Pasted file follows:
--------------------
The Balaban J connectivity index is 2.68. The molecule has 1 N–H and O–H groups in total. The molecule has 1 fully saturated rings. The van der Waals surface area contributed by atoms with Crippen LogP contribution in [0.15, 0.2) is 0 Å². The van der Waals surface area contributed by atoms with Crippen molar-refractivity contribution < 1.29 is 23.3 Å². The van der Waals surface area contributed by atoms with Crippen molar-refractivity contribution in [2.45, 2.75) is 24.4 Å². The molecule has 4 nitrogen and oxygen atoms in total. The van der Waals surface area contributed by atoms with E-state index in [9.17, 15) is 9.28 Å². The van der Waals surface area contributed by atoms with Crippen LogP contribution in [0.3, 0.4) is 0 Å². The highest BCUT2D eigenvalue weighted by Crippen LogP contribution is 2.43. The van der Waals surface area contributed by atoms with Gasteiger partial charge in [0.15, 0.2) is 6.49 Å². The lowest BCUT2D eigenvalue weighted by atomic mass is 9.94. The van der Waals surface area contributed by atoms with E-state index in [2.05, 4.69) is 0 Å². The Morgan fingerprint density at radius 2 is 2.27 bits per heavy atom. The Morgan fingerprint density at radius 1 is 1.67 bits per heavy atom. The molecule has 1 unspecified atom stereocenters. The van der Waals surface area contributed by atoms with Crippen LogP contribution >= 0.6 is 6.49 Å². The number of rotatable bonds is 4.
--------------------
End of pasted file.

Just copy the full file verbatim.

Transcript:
The Balaban J connectivity index is 2.68. The molecule has 1 N–H and O–H groups in total. The molecule has 1 fully saturated rings. The van der Waals surface area contributed by atoms with Crippen LogP contribution in [0.15, 0.2) is 0 Å². The van der Waals surface area contributed by atoms with Crippen molar-refractivity contribution < 1.29 is 23.3 Å². The van der Waals surface area contributed by atoms with Crippen molar-refractivity contribution in [2.45, 2.75) is 24.4 Å². The molecule has 4 nitrogen and oxygen atoms in total. The van der Waals surface area contributed by atoms with E-state index in [9.17, 15) is 9.28 Å². The van der Waals surface area contributed by atoms with Crippen LogP contribution in [0.3, 0.4) is 0 Å². The highest BCUT2D eigenvalue weighted by Crippen LogP contribution is 2.43. The van der Waals surface area contributed by atoms with Gasteiger partial charge in [0.15, 0.2) is 6.49 Å². The lowest BCUT2D eigenvalue weighted by atomic mass is 9.94. The van der Waals surface area contributed by atoms with E-state index in [2.05, 4.69) is 0 Å². The Morgan fingerprint density at radius 2 is 2.27 bits per heavy atom. The Morgan fingerprint density at radius 1 is 1.67 bits per heavy atom. The molecule has 1 unspecified atom stereocenters. The van der Waals surface area contributed by atoms with Crippen LogP contribution >= 0.6 is 6.49 Å². The number of rotatable bonds is 4.